Tuesday, March 31, 2009

How to! Part 2

So, as it snowed lightly today, I thought I would give the sonotube footings a try. (It was snowing, but the temp was hovering around 40) I cut them about two inches, because I didn't want the lower ones on the slope to stick up too much. If this were a real deck, I would want them to rise about 8 inches or more above the ground-line, but in this case, I have a limited scale (I can't go higher than the roof of the playhouse), and there will be minimal human use. I don't anticipate a drainage problem. I may put pea-gravel all around underneath to help with this. Anyway, I put the tubes back in, checked them for level and plumb, and then mixed the Quickcrete (portland cement, add water).

Then, after mixing 80 pounds (enough for one 22 inch sonotube) with 3/4 gallons of water, I put the concrete in the tube. What you want to do is perform a quick slump test, to see if the 'crete is right. You put some in a bucket, and turn it over like a sandcastle. If it slumps a little, but doesn't lose all shape, it is the right consistency. Here I am in the middle of mixing and pouring:


Then I inserted the threaded rod, which is about 12 inches long with a curved end at the bottom, and the threaded bit at the top, in the center of the filled sonotube. I wanted to leave 4.5 inches above the concrete, so that I could use at least 3 inches of lumber as blocking (two 2x4s), or even three layers of blocking with a countersunk hole. Here I am, measuring the rod:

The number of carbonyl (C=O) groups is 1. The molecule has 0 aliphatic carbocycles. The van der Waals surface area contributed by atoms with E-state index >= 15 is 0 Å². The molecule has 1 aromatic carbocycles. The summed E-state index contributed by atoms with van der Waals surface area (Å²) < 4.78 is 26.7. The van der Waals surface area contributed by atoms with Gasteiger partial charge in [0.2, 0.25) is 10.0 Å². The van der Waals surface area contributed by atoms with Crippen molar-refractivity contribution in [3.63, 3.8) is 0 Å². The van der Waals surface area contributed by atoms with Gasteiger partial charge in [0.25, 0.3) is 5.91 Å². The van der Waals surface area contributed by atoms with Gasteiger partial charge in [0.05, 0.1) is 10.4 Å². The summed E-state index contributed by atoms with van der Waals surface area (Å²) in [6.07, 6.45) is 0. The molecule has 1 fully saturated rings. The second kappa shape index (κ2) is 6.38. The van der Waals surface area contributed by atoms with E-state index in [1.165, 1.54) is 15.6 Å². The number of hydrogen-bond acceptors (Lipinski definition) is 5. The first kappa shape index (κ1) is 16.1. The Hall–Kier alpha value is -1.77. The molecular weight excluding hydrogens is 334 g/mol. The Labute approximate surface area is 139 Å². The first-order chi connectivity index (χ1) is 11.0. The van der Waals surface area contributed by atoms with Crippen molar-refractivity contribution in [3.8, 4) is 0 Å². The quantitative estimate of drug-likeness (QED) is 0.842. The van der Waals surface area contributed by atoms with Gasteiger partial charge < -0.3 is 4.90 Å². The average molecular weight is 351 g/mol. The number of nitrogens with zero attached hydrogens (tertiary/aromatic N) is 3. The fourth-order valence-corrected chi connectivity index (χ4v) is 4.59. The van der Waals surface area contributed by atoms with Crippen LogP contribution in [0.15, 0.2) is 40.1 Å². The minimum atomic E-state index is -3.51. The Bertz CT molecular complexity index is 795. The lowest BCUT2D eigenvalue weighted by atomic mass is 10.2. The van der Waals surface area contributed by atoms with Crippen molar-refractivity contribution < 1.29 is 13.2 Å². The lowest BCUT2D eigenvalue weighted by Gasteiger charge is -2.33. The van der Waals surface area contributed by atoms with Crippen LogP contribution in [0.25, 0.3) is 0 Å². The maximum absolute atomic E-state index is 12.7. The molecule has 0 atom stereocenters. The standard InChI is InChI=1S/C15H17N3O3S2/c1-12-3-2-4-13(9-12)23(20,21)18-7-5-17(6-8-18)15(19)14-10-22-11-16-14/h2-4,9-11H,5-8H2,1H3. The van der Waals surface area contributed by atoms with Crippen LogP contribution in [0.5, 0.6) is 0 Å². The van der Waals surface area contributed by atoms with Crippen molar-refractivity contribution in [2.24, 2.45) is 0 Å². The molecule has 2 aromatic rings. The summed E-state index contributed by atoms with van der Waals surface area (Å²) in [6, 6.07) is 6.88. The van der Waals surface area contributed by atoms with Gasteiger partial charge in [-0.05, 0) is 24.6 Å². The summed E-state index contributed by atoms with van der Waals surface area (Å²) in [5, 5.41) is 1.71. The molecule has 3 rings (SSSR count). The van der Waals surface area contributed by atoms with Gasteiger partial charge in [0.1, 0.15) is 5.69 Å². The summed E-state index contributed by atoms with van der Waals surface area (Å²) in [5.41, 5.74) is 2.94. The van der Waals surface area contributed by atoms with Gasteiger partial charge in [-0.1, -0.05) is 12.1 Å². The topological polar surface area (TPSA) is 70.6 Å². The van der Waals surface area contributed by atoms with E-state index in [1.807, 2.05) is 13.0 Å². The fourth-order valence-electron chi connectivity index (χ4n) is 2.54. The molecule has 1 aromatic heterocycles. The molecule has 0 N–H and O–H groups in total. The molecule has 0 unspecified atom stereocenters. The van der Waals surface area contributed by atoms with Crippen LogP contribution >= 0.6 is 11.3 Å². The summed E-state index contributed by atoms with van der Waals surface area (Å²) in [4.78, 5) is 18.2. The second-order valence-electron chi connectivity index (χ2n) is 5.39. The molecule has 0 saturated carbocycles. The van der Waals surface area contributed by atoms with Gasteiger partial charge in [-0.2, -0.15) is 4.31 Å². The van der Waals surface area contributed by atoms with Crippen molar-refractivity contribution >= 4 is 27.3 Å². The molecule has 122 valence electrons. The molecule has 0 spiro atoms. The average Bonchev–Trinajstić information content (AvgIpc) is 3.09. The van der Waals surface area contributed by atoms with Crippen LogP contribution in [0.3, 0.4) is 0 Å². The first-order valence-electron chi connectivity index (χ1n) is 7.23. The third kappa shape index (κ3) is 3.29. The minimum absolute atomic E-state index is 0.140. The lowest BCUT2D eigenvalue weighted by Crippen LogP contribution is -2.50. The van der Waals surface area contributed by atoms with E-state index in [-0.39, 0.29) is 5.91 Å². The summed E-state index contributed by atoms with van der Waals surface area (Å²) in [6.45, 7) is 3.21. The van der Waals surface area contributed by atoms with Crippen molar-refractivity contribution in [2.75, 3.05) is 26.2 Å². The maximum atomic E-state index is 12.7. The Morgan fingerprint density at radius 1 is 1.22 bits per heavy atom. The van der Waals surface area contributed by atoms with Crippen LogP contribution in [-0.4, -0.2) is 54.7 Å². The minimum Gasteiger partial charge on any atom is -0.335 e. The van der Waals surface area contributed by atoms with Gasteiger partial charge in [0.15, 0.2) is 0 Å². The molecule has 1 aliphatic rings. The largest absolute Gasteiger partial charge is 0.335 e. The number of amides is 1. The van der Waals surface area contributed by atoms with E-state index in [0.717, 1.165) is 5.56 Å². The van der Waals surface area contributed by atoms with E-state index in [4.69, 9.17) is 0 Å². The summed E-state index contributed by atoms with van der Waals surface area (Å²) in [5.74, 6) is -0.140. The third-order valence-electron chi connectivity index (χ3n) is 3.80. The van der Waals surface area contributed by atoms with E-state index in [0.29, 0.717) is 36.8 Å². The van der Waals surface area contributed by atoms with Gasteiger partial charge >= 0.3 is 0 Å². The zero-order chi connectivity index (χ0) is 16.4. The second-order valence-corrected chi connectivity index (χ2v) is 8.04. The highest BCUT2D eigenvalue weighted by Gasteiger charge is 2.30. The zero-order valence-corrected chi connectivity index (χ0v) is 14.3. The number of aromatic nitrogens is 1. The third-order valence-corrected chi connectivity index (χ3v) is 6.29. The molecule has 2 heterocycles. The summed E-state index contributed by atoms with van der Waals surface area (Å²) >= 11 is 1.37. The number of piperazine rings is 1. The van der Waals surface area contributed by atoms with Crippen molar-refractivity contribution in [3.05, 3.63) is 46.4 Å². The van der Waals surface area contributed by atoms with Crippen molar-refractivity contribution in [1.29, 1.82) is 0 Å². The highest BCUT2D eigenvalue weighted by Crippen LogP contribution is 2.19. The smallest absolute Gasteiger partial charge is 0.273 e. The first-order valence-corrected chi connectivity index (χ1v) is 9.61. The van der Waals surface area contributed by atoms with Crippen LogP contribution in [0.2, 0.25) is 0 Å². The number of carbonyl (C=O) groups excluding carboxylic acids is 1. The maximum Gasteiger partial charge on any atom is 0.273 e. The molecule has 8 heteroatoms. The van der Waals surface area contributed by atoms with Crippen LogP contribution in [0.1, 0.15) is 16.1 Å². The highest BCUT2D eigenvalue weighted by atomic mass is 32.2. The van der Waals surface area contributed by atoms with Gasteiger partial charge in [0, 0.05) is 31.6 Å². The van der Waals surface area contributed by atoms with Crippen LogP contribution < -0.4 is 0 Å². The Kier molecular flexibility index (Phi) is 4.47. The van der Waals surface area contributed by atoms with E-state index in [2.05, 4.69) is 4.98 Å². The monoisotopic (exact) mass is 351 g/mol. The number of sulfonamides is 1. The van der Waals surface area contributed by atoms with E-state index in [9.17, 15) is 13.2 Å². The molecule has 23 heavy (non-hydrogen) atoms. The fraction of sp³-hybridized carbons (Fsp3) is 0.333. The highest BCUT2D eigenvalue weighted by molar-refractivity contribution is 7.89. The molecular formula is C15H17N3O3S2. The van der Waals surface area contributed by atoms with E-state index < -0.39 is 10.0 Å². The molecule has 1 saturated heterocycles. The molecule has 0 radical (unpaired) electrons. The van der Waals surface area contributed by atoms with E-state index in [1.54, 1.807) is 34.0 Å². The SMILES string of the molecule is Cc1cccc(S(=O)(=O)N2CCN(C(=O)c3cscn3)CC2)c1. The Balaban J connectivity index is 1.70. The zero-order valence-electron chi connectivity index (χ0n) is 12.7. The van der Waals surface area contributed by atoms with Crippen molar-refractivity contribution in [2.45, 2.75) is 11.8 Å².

Then, I repeated this process three more times. The hardest bits were physically carrying and mixing the concrete, and keeping the tubes plumb and level. I also noticed that sometimes I had extra in an 80 pound bag, and sometimes was a couple inches short, which is odd since I cut the tubes exactly the same height. But there may have been some seepage at the edges of the paver, or I just lost some as I was dumping it in. Who knows? Anyway, I got them all in, here they are:


Finally, because I didn't know what the weather would be like tonight, and because it's common practice with slabs, I put plastic over the finished tubes, and weighted the plastic with rocks. It takes 24 hours to cure enough to build on, and it takes about 7 days to cure completely. Next stop: deck framing!

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